Este artigo está escrito em Inglês e Português
Life is full of coincidences… Because IIUG announced the 2013 IIUG user’s conference, to be held in Sand Diego on 21-25 April, I spent some time reviewing my 2010 presentation. The topic was “Use EXPLAIN_SQL with any Tool” and at the time I was proud of some of the achievements I reach. The basic idea was very simple: Use the function EXPLAIN_SQL() introduced in version 11.10 to obtain a query plan in XML format. Then use the engine XML capabilities to apply an XML transformation style sheet (XSLT) to finally get the plan in a manner that could be presented in any tool. Truth is, that although I think the idea is great, the fact that IBM never documented EXPLAIN_SQL properly, my lack of knowledge in XML technology (I know the basics, but I’m not efficient with it), and some technical issues, lead the idea to a stop… No progress in nearly 3 years. This triggered me to think about another approach… Because the basic problem still exists: It’s not easy for a programmer with no access to the database server host machine to obtain the query plans.
But I was talking about coincidences… While I was thinking about this issue once again, I receive almost simultaneously two direct inquires about the use of EXPLAIN_SQL (from people who saw references to my presentation).
So, then what is this article about? Well… I think I finally managed to get a way to obtain the query plans on any client in an easy way, almost with no limitations or constraints… That’s what I’m going to explain now
By default Informix writes the query plans to a file in the database server host’s filesystem. The default file name is $HOME/sqexplain.out if the user asks for the plan. If it’s the DBA that activates the plan generation then the default filename will be $HOME/sqexplain.out.SID where “SID” is the session ID.
The concept was created when most programmers and users were directly connected through a terminal window (Telnet or SSH) to the database server host. Currently this is not the case in many situations. And then you need some mechanism to move the file to the client machine, and open that file. That’s technically a mess. And even if you set it up, it’s awkward to work with it.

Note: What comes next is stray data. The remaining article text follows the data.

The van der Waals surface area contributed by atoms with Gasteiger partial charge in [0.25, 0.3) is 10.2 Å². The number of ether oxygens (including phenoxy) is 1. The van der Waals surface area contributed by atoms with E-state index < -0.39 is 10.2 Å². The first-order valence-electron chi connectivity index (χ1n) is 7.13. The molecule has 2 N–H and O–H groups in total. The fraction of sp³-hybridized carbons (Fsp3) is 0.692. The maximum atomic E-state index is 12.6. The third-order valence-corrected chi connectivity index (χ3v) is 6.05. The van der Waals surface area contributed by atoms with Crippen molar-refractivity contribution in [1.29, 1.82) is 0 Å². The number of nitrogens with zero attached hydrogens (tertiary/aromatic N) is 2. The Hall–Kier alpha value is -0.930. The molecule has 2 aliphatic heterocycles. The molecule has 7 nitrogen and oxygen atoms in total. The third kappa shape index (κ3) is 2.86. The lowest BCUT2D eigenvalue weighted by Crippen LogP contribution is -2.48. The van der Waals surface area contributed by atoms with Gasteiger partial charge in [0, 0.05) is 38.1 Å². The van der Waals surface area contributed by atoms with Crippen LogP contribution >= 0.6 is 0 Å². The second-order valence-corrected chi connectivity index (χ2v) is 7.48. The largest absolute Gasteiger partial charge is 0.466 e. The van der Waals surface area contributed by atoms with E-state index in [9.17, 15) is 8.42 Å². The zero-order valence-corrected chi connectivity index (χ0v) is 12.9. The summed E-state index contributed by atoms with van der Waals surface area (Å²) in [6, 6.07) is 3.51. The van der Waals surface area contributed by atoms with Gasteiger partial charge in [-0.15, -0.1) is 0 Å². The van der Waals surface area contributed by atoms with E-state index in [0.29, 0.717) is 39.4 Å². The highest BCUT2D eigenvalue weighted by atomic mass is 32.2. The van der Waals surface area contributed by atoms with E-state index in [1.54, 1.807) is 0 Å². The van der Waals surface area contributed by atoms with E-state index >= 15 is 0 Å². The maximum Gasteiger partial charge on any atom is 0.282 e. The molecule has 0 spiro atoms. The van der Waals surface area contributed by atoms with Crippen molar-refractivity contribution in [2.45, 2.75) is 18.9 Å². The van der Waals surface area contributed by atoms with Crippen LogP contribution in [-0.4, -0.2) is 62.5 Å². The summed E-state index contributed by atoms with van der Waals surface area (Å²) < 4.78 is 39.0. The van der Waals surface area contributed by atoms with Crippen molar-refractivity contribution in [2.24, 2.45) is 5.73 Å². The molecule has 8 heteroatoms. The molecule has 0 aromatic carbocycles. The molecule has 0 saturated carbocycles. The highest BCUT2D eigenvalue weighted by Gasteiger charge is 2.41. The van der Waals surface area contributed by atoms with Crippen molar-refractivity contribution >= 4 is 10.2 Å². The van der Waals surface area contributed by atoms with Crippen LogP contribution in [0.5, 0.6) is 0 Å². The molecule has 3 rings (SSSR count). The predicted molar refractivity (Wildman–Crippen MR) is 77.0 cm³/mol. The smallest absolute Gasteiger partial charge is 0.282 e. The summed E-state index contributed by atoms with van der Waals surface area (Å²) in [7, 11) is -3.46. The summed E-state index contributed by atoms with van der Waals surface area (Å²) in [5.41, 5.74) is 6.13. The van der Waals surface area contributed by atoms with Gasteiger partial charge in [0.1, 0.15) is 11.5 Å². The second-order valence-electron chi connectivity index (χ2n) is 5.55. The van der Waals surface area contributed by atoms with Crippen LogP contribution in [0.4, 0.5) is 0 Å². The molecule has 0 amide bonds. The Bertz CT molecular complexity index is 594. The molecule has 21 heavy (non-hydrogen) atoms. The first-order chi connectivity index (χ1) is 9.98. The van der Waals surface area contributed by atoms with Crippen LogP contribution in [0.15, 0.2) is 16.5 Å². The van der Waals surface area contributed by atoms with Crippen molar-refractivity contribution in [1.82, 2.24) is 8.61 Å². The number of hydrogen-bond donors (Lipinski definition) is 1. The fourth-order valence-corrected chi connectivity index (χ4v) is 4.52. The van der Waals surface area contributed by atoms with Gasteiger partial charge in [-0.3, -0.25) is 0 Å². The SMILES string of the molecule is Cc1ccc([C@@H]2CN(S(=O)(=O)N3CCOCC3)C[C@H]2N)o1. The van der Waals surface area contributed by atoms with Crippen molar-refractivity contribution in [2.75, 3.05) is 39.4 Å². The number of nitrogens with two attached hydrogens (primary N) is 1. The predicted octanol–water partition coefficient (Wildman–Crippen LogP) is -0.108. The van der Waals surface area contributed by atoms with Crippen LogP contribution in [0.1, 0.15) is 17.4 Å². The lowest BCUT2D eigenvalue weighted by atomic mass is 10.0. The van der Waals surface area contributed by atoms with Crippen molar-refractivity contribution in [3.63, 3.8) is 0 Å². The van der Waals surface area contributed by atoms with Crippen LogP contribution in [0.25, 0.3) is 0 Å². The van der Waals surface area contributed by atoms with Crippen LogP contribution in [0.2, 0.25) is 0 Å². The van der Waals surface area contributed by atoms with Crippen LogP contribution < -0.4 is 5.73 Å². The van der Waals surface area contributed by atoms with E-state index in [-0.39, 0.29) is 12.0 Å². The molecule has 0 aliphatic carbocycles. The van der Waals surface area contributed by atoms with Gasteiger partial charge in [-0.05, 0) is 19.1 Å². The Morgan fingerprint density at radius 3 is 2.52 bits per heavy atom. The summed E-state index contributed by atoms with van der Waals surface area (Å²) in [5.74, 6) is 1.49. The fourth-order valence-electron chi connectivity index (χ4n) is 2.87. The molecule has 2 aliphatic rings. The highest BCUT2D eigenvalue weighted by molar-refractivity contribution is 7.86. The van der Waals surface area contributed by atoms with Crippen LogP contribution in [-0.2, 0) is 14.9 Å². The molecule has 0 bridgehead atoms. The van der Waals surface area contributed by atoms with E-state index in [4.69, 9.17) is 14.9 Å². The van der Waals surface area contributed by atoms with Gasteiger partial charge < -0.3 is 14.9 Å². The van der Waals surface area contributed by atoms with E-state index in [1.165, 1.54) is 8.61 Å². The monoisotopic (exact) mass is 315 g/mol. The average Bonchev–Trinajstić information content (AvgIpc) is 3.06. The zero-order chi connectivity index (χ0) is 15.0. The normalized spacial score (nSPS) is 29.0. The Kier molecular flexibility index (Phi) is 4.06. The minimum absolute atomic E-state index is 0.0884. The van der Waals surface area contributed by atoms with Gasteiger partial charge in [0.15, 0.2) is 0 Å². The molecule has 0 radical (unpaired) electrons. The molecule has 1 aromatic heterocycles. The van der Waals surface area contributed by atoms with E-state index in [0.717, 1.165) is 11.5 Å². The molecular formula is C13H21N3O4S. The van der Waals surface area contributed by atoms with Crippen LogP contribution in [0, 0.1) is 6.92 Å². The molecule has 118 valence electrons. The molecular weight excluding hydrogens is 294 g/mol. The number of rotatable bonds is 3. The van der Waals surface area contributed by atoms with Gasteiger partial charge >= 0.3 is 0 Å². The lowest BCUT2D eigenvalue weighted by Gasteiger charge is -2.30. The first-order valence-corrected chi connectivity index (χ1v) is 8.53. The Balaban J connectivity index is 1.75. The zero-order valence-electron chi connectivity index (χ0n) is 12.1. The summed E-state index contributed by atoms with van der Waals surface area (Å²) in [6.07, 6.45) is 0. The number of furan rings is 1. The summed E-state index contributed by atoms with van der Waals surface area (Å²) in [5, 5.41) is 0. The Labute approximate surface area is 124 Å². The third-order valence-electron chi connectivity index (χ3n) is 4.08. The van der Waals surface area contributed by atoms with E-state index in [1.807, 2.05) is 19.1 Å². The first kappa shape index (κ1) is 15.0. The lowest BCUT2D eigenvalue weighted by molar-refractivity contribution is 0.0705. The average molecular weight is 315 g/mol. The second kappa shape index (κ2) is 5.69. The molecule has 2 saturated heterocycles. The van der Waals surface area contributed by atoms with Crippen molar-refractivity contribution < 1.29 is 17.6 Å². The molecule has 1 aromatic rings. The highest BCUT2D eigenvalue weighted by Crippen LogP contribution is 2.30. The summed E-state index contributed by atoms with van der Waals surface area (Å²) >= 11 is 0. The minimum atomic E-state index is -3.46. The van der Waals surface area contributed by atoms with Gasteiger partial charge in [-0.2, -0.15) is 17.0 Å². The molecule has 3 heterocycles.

In version 11.10 IBM introduced a function called EXPLAIN_SQL() that allows a client tool to send the query and get back the query execution plan in XML. Then the tool should process this XML and present the query plan in some format (ideally in a graphic form). The problems are that the function inputs were never properly documented, the XML that it outputs is complex, and nearly no tools are able to do this (IBM Optim Data Studio can do it, but I’m not aware of any other tool which is able to implement this). What I explained in the IIUG presentation was a prototype on how to do that to get the query plan in the traditional text form result.
Another improvement introduced in version 10 was the ability to choose the filename. Besides the old SET EXPLAIN ON, version 10 also supported SET EXPLAIN FILE TO “path/name”. This allowed for some custom tricks like having a shared filesystem between the server and the clients. But still this is far from a good solution.
Finally, version 10 also introduced the ability to SET EXPLAIN ON AVOID_EXECUTE which will generate the query plan but will not execute the SQL statement.
Given all the issues with EXPLAIN_SQL I tried to imagine a simple way to retrieve the file from the server and present it in the client. Version 11.70.FC6 introduced some new functions that allow us to read from a file, and this would allow a custom procedure to retrieve the file and return it as a LVARCHAR or CLOB. I implemented a prototype with this, but although it worked is was a bit complex and would require version 11.70.FC6. So I kept trying to reach a more generic solution that would work on most Informix versions. And I believe I got it.